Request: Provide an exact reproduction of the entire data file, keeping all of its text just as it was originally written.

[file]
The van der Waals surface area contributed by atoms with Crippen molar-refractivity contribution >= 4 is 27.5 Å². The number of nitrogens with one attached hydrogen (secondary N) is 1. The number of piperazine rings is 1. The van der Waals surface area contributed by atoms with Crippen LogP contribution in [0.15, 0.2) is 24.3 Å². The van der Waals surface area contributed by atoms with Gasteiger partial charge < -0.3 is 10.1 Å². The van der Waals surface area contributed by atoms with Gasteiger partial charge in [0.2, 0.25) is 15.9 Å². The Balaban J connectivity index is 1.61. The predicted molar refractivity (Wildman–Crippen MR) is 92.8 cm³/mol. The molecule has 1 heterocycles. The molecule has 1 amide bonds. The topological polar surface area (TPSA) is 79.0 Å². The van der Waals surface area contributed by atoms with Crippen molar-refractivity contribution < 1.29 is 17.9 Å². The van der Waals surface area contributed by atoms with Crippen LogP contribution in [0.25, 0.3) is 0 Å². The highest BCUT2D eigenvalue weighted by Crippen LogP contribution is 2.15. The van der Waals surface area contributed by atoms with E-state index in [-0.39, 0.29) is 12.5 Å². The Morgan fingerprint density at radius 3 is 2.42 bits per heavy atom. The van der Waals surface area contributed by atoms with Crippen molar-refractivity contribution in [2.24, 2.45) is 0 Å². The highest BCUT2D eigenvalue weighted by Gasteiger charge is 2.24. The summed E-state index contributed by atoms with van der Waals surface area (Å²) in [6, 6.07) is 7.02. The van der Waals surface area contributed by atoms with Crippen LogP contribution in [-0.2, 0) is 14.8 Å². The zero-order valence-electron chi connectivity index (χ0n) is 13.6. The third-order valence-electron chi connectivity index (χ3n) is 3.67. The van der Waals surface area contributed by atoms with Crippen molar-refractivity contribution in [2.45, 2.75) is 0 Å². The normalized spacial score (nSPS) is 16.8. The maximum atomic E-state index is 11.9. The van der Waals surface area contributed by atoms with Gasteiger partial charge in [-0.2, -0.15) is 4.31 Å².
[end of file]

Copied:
The van der Waals surface area contributed by atoms with Crippen molar-refractivity contribution >= 4 is 27.5 Å². The number of nitrogens with one attached hydrogen (secondary N) is 1. The number of piperazine rings is 1. The van der Waals surface area contributed by atoms with Crippen LogP contribution in [0.15, 0.2) is 24.3 Å². The van der Waals surface area contributed by atoms with Gasteiger partial charge < -0.3 is 10.1 Å². The van der Waals surface area contributed by atoms with Gasteiger partial charge in [0.2, 0.25) is 15.9 Å². The Balaban J connectivity index is 1.61. The predicted molar refractivity (Wildman–Crippen MR) is 92.8 cm³/mol. The molecule has 1 heterocycles. The molecule has 1 amide bonds. The topological polar surface area (TPSA) is 79.0 Å². The van der Waals surface area contributed by atoms with Crippen molar-refractivity contribution < 1.29 is 17.9 Å². The van der Waals surface area contributed by atoms with Crippen LogP contribution in [0.25, 0.3) is 0 Å². The highest BCUT2D eigenvalue weighted by Crippen LogP contribution is 2.15. The van der Waals surface area contributed by atoms with E-state index in [-0.39, 0.29) is 12.5 Å². The Morgan fingerprint density at radius 3 is 2.42 bits per heavy atom. The van der Waals surface area contributed by atoms with Crippen molar-refractivity contribution in [2.24, 2.45) is 0 Å². The highest BCUT2D eigenvalue weighted by Gasteiger charge is 2.24. The summed E-state index contributed by atoms with van der Waals surface area (Å²) in [6, 6.07) is 7.02. The van der Waals surface area contributed by atoms with Crippen LogP contribution in [-0.2, 0) is 14.8 Å². The zero-order valence-electron chi connectivity index (χ0n) is 13.6. The third-order valence-electron chi connectivity index (χ3n) is 3.67. The van der Waals surface area contributed by atoms with Crippen molar-refractivity contribution in [2.45, 2.75) is 0 Å². The normalized spacial score (nSPS) is 16.8. The maximum atomic E-state index is 11.9. The van der Waals surface area contributed by atoms with Gasteiger partial charge in [-0.2, -0.15) is 4.31 Å².